After years of it being acknowledged that incorporating soy-based foods offered a cardiovascular benefit, and considering soy’s inclusion in Dr Jenkins’ 2011 portfolio diet study on cholesterol lowering, it came as some surprise that in October 2017, the FDA put in a proposal to revoke soy’s health claim.
For the first time, we have considered it necessary to propose a rule to revoke a health claim because numerous studies published since the claim was authorized in 1999 have presented inconsistent findings on the relationship between soy protein and heart disease.
While some evidence continues to suggest a relationship between soy protein and a reduced risk of heart disease – including evidence reviewed by the FDA when the claim was authorized – the totality of currently available scientific evidence calls into question the certainty of this relationship.
So, what do I think about that?
It’s important to emphasize that there is some evidence to suggest a relationship between soy and a reduced risk of heart disease, however, after re-evaluating the body of research, the FDA has found that the research is inconsistent. Thus, the FDA’s motion to remove the heart health claim for soy does not indicate the FDA has found evidence of negative health effects of soy, but instead that there is not enough evidence to support a heart health claim.
With that being said, if we look at the work of Toronto’s very own Dr. Jenkins’ “Portfolio Diet” study, dietary changes to include cholesterol-lowering foods accounted for about a fifteen percent reduction in LDL cholesterol in those with high cholesterol.
The other key components of the diet include: tree nuts, plant sterol margarine, legumes and soluble-fibre rich grains, fruits and veggies.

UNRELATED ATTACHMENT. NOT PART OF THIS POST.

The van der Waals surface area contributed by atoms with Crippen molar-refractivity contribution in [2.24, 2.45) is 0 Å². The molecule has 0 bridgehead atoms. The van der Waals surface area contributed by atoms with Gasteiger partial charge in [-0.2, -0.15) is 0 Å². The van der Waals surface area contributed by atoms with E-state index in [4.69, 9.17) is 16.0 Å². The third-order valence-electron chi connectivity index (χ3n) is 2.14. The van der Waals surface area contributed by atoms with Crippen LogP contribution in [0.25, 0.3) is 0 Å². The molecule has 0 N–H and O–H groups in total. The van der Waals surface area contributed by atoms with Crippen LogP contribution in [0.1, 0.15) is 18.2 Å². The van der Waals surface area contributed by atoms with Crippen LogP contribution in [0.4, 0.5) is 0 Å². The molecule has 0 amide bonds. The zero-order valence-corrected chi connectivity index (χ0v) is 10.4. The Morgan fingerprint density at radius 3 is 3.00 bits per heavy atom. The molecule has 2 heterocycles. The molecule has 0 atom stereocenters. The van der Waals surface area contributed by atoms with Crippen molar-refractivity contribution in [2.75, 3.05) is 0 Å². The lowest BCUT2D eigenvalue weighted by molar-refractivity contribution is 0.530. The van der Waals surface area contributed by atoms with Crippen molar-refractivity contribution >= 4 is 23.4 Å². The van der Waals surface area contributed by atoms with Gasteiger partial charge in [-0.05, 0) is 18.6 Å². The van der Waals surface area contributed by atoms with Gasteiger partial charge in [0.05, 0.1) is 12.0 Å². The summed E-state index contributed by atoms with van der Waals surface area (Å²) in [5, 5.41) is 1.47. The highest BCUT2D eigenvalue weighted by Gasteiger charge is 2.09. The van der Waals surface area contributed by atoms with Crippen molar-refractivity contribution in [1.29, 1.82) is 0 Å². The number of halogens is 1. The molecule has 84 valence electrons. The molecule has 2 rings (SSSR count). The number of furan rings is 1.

Because soy is only one of a number of foods contributing to cholesterol reduction, its individual effect is relatively small.
This is part of the reason that the FDA has reconsidered soy’s health claim.
There are, however, significant findings from a 2008 study in the Atherosclerosis journal that suggest that as little as 25 grams of daily soy protein (the equivalent of 1 cup of tofu + 1 cup of soy milk) consumption may lower LDL cholesterol by up to 6%.
Suffice it to say, the evidence is mixed in this regard.
My understanding about the FDA’s interest in revisiting the health claim for soy is that, when compared to foods rich in fibre and pant sterols, soy does not have quite the same level of effect on LDL cholesterol.
Before we go any further I must also note that today’s post was sponsored by Archer Daniels Midland (ADM), but all opinions are my own.
Here’s the thing though:
Whether or not soy protein has a profound direct effect on cholesterol, soy-based foods are generally good for the heart and blood vessels because they offer a legitimate opportunity to reduce saturated fat intake while increasing the polyunsaturated fat, fibre, and antioxidant content of one’s diet.
Despite some groups’ attempts to suggest the contrary, there is an association between saturated fat intake and heart disease.
This association is at least partially attributed to the fact that saturated fat intake is known to increase LDL (“bad”) cholesterol levels, a primary risk marker for cardiovascular disease.
Guess what a reasonable and practical strategy is to reduce your saturated fat intake and help manage your LDL levels?
Occasionally replacing saturated fat rich animal foods with plant-based alternatives, including soy.
Let’s make some reasonable comparisons:
1 cup soy milk vs 1 cup 2% milk
Both contain similar amounts of protein
2% milk contains 3 grams of saturated fat
Soy milk contains .5 grams of saturated fat
6x the saturated fat
½ brick extra firm tofu vs 3 large eggs
Both contain similar amounts of protein
3 large eggs contain 4.5 grams of saturated fat
1 brick of tofu contains 1.12 grams of saturated fat
4x the saturated fat.
1/2 Brick extra firm tofu vs 100 grams beef sirloin
Both contain similar amounts of protein.
½ brick of tofu contains 1.12 grams of saturated fat
100 grams of Sirloin contains 5 grams of saturated fat
4.5 x the saturated fat
Soy is one of a number of foods that is associated with a reduction in LDL cholesterol levels, even if it may not have as large of an effect as some of the other foods mentioned in today’s article.
Even so, soy products still offer an excellent and cardioprotective plant-based alternative to animal proteins high in saturated fat.
That’s really the main point I wanted to make in today’s article.
Until next time
Andy De Santis RD MPH